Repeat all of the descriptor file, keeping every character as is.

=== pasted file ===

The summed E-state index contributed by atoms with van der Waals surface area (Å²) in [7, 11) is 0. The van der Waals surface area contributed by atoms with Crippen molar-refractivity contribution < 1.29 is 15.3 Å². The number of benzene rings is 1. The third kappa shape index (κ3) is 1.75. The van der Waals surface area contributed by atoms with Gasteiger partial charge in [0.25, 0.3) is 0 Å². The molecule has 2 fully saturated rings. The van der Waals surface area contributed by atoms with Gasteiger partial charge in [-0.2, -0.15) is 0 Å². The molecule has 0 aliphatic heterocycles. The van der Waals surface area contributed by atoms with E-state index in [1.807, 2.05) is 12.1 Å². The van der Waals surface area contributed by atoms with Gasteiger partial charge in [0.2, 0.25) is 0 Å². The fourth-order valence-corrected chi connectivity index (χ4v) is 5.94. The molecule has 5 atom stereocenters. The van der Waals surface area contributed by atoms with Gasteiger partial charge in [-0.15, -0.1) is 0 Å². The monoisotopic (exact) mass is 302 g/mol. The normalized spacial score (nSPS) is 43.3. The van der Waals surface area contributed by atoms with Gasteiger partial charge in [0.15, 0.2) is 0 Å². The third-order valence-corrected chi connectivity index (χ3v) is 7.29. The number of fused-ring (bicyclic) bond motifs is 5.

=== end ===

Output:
The summed E-state index contributed by atoms with van der Waals surface area (Å²) in [7, 11) is 0. The van der Waals surface area contributed by atoms with Crippen molar-refractivity contribution < 1.29 is 15.3 Å². The number of benzene rings is 1. The third kappa shape index (κ3) is 1.75. The van der Waals surface area contributed by atoms with Gasteiger partial charge in [0.25, 0.3) is 0 Å². The molecule has 2 fully saturated rings. The van der Waals surface area contributed by atoms with Gasteiger partial charge in [-0.2, -0.15) is 0 Å². The molecule has 0 aliphatic heterocycles. The van der Waals surface area contributed by atoms with E-state index in [1.807, 2.05) is 12.1 Å². The van der Waals surface area contributed by atoms with Gasteiger partial charge in [0.2, 0.25) is 0 Å². The fourth-order valence-corrected chi connectivity index (χ4v) is 5.94. The molecule has 5 atom stereocenters. The van der Waals surface area contributed by atoms with Gasteiger partial charge in [-0.15, -0.1) is 0 Å². The monoisotopic (exact) mass is 302 g/mol. The normalized spacial score (nSPS) is 43.3. The van der Waals surface area contributed by atoms with Gasteiger partial charge in [0.15, 0.2) is 0 Å². The third-order valence-corrected chi connectivity index (χ3v) is 7.29. The number of fused-ring (bicyclic) bond motifs is 5.